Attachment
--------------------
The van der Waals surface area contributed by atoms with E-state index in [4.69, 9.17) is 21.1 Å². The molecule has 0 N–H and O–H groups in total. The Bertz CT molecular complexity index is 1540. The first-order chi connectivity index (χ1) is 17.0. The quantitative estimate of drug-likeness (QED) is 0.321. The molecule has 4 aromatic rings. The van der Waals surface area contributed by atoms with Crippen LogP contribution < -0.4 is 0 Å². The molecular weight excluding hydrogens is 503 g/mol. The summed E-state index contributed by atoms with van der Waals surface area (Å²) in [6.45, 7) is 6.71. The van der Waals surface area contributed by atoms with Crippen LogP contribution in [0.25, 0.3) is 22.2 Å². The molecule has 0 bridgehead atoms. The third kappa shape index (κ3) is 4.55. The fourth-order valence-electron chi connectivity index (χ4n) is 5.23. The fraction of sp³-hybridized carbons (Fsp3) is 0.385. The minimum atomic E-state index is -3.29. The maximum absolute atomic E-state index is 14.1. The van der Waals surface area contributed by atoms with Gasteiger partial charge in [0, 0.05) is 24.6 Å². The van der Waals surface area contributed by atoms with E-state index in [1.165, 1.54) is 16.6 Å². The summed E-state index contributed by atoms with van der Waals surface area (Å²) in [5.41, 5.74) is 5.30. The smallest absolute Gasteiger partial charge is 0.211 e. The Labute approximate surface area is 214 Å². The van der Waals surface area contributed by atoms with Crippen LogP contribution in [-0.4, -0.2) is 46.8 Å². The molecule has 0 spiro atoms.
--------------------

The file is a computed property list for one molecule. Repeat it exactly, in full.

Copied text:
The van der Waals surface area contributed by atoms with E-state index in [4.69, 9.17) is 21.1 Å². The molecule has 0 N–H and O–H groups in total. The Bertz CT molecular complexity index is 1540. The first-order chi connectivity index (χ1) is 17.0. The quantitative estimate of drug-likeness (QED) is 0.321. The molecule has 4 aromatic rings. The van der Waals surface area contributed by atoms with Crippen LogP contribution < -0.4 is 0 Å². The molecular weight excluding hydrogens is 503 g/mol. The summed E-state index contributed by atoms with van der Waals surface area (Å²) in [6.45, 7) is 6.71. The van der Waals surface area contributed by atoms with Crippen LogP contribution in [0.25, 0.3) is 22.2 Å². The molecule has 0 bridgehead atoms. The third kappa shape index (κ3) is 4.55. The fourth-order valence-electron chi connectivity index (χ4n) is 5.23. The fraction of sp³-hybridized carbons (Fsp3) is 0.385. The minimum atomic E-state index is -3.29. The maximum absolute atomic E-state index is 14.1. The van der Waals surface area contributed by atoms with Gasteiger partial charge in [0, 0.05) is 24.6 Å². The van der Waals surface area contributed by atoms with E-state index in [1.165, 1.54) is 16.6 Å². The summed E-state index contributed by atoms with van der Waals surface area (Å²) in [5.41, 5.74) is 5.30. The smallest absolute Gasteiger partial charge is 0.211 e. The Labute approximate surface area is 214 Å². The van der Waals surface area contributed by atoms with Crippen LogP contribution in [-0.4, -0.2) is 46.8 Å². The molecule has 0 spiro atoms.